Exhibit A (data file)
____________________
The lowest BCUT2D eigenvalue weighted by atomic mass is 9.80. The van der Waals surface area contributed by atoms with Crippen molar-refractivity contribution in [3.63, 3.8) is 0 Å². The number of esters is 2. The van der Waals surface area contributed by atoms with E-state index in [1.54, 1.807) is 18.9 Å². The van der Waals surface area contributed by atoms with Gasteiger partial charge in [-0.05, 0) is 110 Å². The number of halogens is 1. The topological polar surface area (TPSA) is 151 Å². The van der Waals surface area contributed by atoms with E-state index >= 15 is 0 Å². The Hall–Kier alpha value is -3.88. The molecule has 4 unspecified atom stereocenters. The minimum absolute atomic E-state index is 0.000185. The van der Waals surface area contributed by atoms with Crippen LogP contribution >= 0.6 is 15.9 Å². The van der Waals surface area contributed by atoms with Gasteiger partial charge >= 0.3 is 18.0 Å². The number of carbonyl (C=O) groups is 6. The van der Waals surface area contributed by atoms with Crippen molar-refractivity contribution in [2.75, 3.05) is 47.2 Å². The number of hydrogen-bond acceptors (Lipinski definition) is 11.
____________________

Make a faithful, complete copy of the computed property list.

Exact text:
The lowest BCUT2D eigenvalue weighted by atomic mass is 9.80. The van der Waals surface area contributed by atoms with Crippen molar-refractivity contribution in [3.63, 3.8) is 0 Å². The number of esters is 2. The van der Waals surface area contributed by atoms with E-state index in [1.54, 1.807) is 18.9 Å². The van der Waals surface area contributed by atoms with Gasteiger partial charge in [-0.05, 0) is 110 Å². The number of halogens is 1. The topological polar surface area (TPSA) is 151 Å². The van der Waals surface area contributed by atoms with E-state index >= 15 is 0 Å². The Hall–Kier alpha value is -3.88. The molecule has 4 unspecified atom stereocenters. The minimum absolute atomic E-state index is 0.000185. The van der Waals surface area contributed by atoms with Crippen LogP contribution >= 0.6 is 15.9 Å². The van der Waals surface area contributed by atoms with Gasteiger partial charge >= 0.3 is 18.0 Å². The number of carbonyl (C=O) groups is 6. The van der Waals surface area contributed by atoms with Crippen molar-refractivity contribution in [2.75, 3.05) is 47.2 Å². The number of hydrogen-bond acceptors (Lipinski definition) is 11.